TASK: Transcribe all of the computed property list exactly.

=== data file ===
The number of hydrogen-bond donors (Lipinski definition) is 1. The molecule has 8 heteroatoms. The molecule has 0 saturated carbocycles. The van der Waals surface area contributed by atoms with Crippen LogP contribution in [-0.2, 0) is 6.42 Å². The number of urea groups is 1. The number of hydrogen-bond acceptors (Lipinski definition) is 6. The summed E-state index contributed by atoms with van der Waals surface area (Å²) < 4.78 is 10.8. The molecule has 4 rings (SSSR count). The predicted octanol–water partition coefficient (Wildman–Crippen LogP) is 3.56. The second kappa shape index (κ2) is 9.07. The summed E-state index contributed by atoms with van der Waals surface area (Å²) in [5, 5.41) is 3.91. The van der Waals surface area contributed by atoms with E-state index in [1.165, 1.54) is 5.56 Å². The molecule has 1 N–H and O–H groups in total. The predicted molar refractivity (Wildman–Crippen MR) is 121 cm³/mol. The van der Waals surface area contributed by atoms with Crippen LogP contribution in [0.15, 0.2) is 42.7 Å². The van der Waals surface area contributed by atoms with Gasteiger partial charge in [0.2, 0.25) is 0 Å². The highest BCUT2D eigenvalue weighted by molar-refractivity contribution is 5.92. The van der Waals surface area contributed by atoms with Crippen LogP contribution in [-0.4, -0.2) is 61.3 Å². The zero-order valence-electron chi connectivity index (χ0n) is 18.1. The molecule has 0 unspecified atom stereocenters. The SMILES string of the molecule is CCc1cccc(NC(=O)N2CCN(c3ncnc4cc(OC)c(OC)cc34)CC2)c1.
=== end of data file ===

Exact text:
The number of hydrogen-bond donors (Lipinski definition) is 1. The molecule has 8 heteroatoms. The molecule has 0 saturated carbocycles. The van der Waals surface area contributed by atoms with Crippen LogP contribution in [-0.2, 0) is 6.42 Å². The number of urea groups is 1. The number of hydrogen-bond acceptors (Lipinski definition) is 6. The summed E-state index contributed by atoms with van der Waals surface area (Å²) < 4.78 is 10.8. The molecule has 4 rings (SSSR count). The predicted octanol–water partition coefficient (Wildman–Crippen LogP) is 3.56. The second kappa shape index (κ2) is 9.07. The summed E-state index contributed by atoms with van der Waals surface area (Å²) in [5, 5.41) is 3.91. The van der Waals surface area contributed by atoms with E-state index in [1.165, 1.54) is 5.56 Å². The molecule has 1 N–H and O–H groups in total. The predicted molar refractivity (Wildman–Crippen MR) is 121 cm³/mol. The van der Waals surface area contributed by atoms with Crippen LogP contribution in [0.15, 0.2) is 42.7 Å². The van der Waals surface area contributed by atoms with Gasteiger partial charge in [0.2, 0.25) is 0 Å². The highest BCUT2D eigenvalue weighted by molar-refractivity contribution is 5.92. The van der Waals surface area contributed by atoms with Crippen LogP contribution in [-0.4, -0.2) is 61.3 Å². The zero-order valence-electron chi connectivity index (χ0n) is 18.1. The molecule has 0 unspecified atom stereocenters. The SMILES string of the molecule is CCc1cccc(NC(=O)N2CCN(c3ncnc4cc(OC)c(OC)cc34)CC2)c1.